OCCUPIED JERUSALEM: Israel has summoned envoys from four European states to protest their “one-sided” stand in favor of the Palestinians, Foreign Minister Avigdor Lieberman said Friday, escalating a quarrel over Israeli settlements.
Britain, France, Italy and Spain Thursday called in Israeli ambassadors to hear protests against Israel’s latest announcement of settlement building on land the Palestinians want for a future state.
Israeli Prime Minister Benjamin Netanyahu called the European criticism “hypocritical,” and in a tit-for-tat move, Lieberman said envoys from the four EU countries had been summoned to a meeting in the Foreign Ministry in Jerusalem.
In a statement, he said Israel would make clear “that the one-sided position they constantly take against Israel and in favor of the Palestinians is unacceptable and creates a feeling that they are only looking to place blame on Israel.”
Last week, Israel announced plans to build 1,400 new homes in the occupied West Bank and East Jerusalem, where more than 500,000 Jewish settlers already live.
Most countries deem Israel’s settlements illegal and the European Union routinely condemns any new building moves.
Israel occupied the territory in the 1967 war. It annexed East Jerusalem in 1981 in a move not recognized internationally and in 2005 pulled out of Gaza, now run by Hamas who oppose peace talks with the Jewish state.
Israel and the Palestinians resumed U.S.-brokered peace talks in July after a three-year deadlock. The negotiations have shown little sign of progress so far.
The future of settlements is a core issue in the decadesold Israeli-Palestinian conflict. Palestinians fear Israeli building will deny them contiguous territory they see as crucial to a viable country and have warned that their expansion could derail the peace talks.
Israel says the issue should be solved within negotiations.
“Israel is making great effort to allow the dialogue with the Palestinians to continue, and the position these states are taking, beyond it being biased and unbalanced, is significantly harming the chances of reaching an accord,” Lieberman said.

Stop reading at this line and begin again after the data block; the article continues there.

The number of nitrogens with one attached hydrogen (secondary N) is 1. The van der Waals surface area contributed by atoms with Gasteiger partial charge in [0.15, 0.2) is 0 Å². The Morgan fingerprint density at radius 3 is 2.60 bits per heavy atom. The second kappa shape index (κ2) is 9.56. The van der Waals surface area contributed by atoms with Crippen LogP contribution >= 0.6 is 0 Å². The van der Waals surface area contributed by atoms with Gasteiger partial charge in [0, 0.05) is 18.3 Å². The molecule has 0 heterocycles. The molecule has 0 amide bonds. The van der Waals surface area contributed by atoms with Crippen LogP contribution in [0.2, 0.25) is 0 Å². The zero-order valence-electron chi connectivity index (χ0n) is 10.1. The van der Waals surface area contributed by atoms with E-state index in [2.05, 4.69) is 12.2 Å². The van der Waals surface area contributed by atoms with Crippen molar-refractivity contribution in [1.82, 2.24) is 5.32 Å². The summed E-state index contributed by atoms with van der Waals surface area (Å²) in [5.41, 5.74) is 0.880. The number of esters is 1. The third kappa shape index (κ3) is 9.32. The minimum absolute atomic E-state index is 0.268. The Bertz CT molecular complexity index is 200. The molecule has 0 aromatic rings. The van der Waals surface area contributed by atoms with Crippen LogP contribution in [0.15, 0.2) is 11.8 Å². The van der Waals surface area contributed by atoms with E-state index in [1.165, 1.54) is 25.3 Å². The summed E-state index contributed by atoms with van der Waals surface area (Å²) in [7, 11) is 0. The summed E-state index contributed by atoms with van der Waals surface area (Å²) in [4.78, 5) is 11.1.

The European Union has been particularly outspoken, and Netanyahu took aim at them in his remarks late Thursday before foreign journalists in Jerusalem.
“When did the EU call in the Palestinian ambassadors to complain about the incitement that calls for Israel’s destruction?” he said. “I think it is time to stop this hypocrisy. I think it is time to inject some balance and fairness to this discussion. Because I think this imbalance and this bias against Israel doesn’t advance peace.’”
The dispute came as the Israeli army fired live rounds and tear gas at protesters near the border in the Gaza Strip, wounding two Palestinians.
Troops fired at some 300 demonstrators who were protesting against Israel’s destruction of farmland for its 300-meter buffer zone Friday.
Two protesters were moderately wounded and taken to hospital, Gaza’s Health Ministry spokesman Ashraf al-Qudra told AFP.
Israel’s army was “unaware of the incident,” a spokeswoman said.
The demonstrators were marching near the border fence in support of Palestinian farmers, whose citrus trees they said had been uprooted to make way for the Israeli-controlled buffer zone that runs along the border.
“Israel destroyed most of our citrus trees … [and] still prevents us from importing or exporting any products,” a statement from protest organizers the Gaza Youth Coalition said.
The statement deplored “daily Israeli attacks” against farmers near the border.
Israel allows “civilian access on foot to areas up to 100 meters from the perimeter fence for agricultural purposes only, and vehicular access to a distance of 300 meters,” according to the UN Office for the Coordination of Humanitarian Affairs.
Soldiers have often fired at Palestinians who stray beyond the civilian access area.
Israeli airstrikes wounded a woman and four children near Gaza City overnight Wednesday to Thursday, medical sources said, with Israel confirming it had struck in retaliation for rocket fire.